Since I seek out local ice cream wherever I travel, from New York City to Winnipeg, I had to check out The Silver Lining Creamery. The company was founded in Rapid City, South Dakota in 2014 and they've expanded to a second location in Fargo. Their premium ice cream is made in small batches on-site, with offbeat flavors like sage, Captain Crunch, and black licorice. After some sampling (the pumpkin cheesecake was tempting), I settled on a scoop of Presidential Sweet in a chocolate dipped waffle cone: vanilla bean ice cream with pieces of German chocolate cake and pretzels. It sounds strange, but the combination of sweetened coconut and salty pretzels was delicious.
My original plan for the afternoon was to visit the Red River Zoo, but since the rain showed no sign of letting up I opted for some indoor activities instead. Most people associate Fargo with the Coen brothers film (and now FX TV series) of the same name. The convention and visitors bureau has embraced that notoriety, and the wood chipper from the movie (it's actually signed by the Coens) resides at the Fargo-Moorhead Visitors Center, along with a small collection of Fargo memorabilia. The visitor center's friendly staffers are happy to take your picture with the wood chipper and will even loan you an earflap hat to complete the look.
Another free, low-key Fargo attraction is the Roger Maris Museum, housed in the West Acres Shopping Center. The museum includes a large display case of memorabilia focused on Maris' home run record and baseball career; there's also a small theater where you can watch a brief documentary. The theater seats are vintage stadium seats that were in Yankee Stadium from 1930 to 1972, so they witnessed Maris' record-setting 61 home runs during the 1961 season.
Note that both the Fargo-Moorhead Visitor Center and the Roger Maris Museum are about a 15-minute drive from downtown Fargo.
Just across the Red River and state border from downtown Fargo, Moorhead, Minnesota's Hjemkomst Center is one of the most unique county historical society museums I've come across. The centerpiece is the Hjemkomst, a replica Viking ship that a 12-person crew actually sailed from Duluth, Minnesota to Bergen, Norway in 1982—the 6,100 mile voyage took three months and is recounted in a documentary that plays hourly at the museum. Museum admission also includes the Hooperstad Stave Church Replica (there are hourly guided tours that last about 15 minutes or so, and give you some good background information about the design and function of stave churches).
The Hjemkomst Center also hosts rotating exhibits about local history. I was especially struck by the War, Flu, & Fear: WWI and Clay County exhibit (through January 2021). It uses the WWI-era letters and diaries of local residents as a lens to examine world events, and it was unexpectedly poignant—I was pretty choked up by the end.
On a lighter note, I really wanted to check out the art deco interior of the Fargo Theater, so I went to the movies. The restored 1926 theater hosts a range of events in addition to showings of new independent releases, including concerts, ballets, and classic film screenings. In an age of recliner seats and 3D, it was fun to enjoy the historic surroundings and just focus on the movie (The Wife, with Glenn Close—I highly recommend it!) Even if you can't take in a movie, make sure to stroll by the theater at night so that you can see the iconic neon sign when it's illuminated.
In need of some late-night eats, I headed over to Vinyl Taco (note that since it's technically a bar, you have to be 21 to enter). It feels like an underground music venue, a little gritty and with records playing on turntables behind the bar. The food menu is focused on Mexican street food, with a long list of tacos served on housemade flour tortillas. I did wish that they had more than one vegetarian taco on the menu, but my appropriately named "vegetarian taco" was a great combination of ingredients, loaded with grilled queso fresco, corn, pico, black beans, a creamy serrano-avocado salsa, and blanco crema. I filled out my meal with an order of tortilla chips still hot from fryer, served with green tomatillo and red roasted tomato salsa.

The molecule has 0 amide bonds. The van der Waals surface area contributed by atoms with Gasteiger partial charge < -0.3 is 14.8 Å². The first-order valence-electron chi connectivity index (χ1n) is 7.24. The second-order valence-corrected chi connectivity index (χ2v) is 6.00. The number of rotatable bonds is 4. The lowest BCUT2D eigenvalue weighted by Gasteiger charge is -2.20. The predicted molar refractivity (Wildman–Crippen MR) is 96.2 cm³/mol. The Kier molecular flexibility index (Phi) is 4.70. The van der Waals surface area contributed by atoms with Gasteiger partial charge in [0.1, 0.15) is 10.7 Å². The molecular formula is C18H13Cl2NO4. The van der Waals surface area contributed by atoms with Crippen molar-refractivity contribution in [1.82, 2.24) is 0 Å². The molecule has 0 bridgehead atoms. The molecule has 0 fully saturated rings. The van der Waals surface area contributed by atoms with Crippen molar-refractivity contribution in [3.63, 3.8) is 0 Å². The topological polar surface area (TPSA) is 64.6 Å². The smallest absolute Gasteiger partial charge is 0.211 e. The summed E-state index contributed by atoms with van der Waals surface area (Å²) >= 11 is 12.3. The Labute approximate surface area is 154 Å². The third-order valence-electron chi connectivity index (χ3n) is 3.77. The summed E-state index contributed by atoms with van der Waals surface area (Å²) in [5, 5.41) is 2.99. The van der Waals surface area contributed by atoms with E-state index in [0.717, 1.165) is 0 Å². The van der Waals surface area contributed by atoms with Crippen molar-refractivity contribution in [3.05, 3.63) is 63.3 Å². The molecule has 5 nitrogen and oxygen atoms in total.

During my time in Fargo, I was hosted at the Hotel Donaldson (also known as the "HoDo"). The location is perfect, right in the heart of downtown, within a few blocks of all the shops and restaurants I mentioned above. Each of the hotel's 17 rooms is decorated by works from a North Dakota artist. I was in suite #2, which featured works by Gretchen Bederman; I loved the warm color palette and the sense of motion in the painting of horses above my bed.
A stay at the Hotel Donaldson is a splurge (rooms start at $184 per night), and the amenities reflect that. There's a reception from 5:00pm to 6:00pm each evening with complimentary wine, local beer, soda, and cheese and charcuterie. There are cozy robes, fancy Aveda toiletries, a workout room with nicer decor than my entire house, and a hot tub on the roof. My personal favorite was the turn down service: they bring you a bucket of ice, dim the lights, put a CD by a local artist on the stereo, and leave you a plate of delightfully rich housemade chocolate truffles.
For breakfast, you can opt for the complimentary artisan pastry basket with coffee, or you can purchase something from the expanded menu. The pastry basket was more than enough food for me (a muffin, scone, and piece of quick bread) and the baked goods were quite fresh and delicious.
Other fun things to do in Fargo that I didn't get a chance to check out due to scheduling and weather:
- Plains Art Museum exhibits national and regional 20th and 21st century art.
- Fargo Air Museum displays historic and contemporary aircraft, and as a "flying museum" some of the aircraft occasionally take to the sky.
- Bonanzaville is a pioneer village with over 40 furnished historic buildings over 12 acres.
- Red River Zoo features exotic and native animals from areas around the world with similar climates to the Red River Valley, including wolves, red pandas, and Bactrian camels.
Want to plan your own trip to Fargo? Start with the Fargo-Moorhead Convention and Visitors Bureau for information about accommodations, dining, and attractions.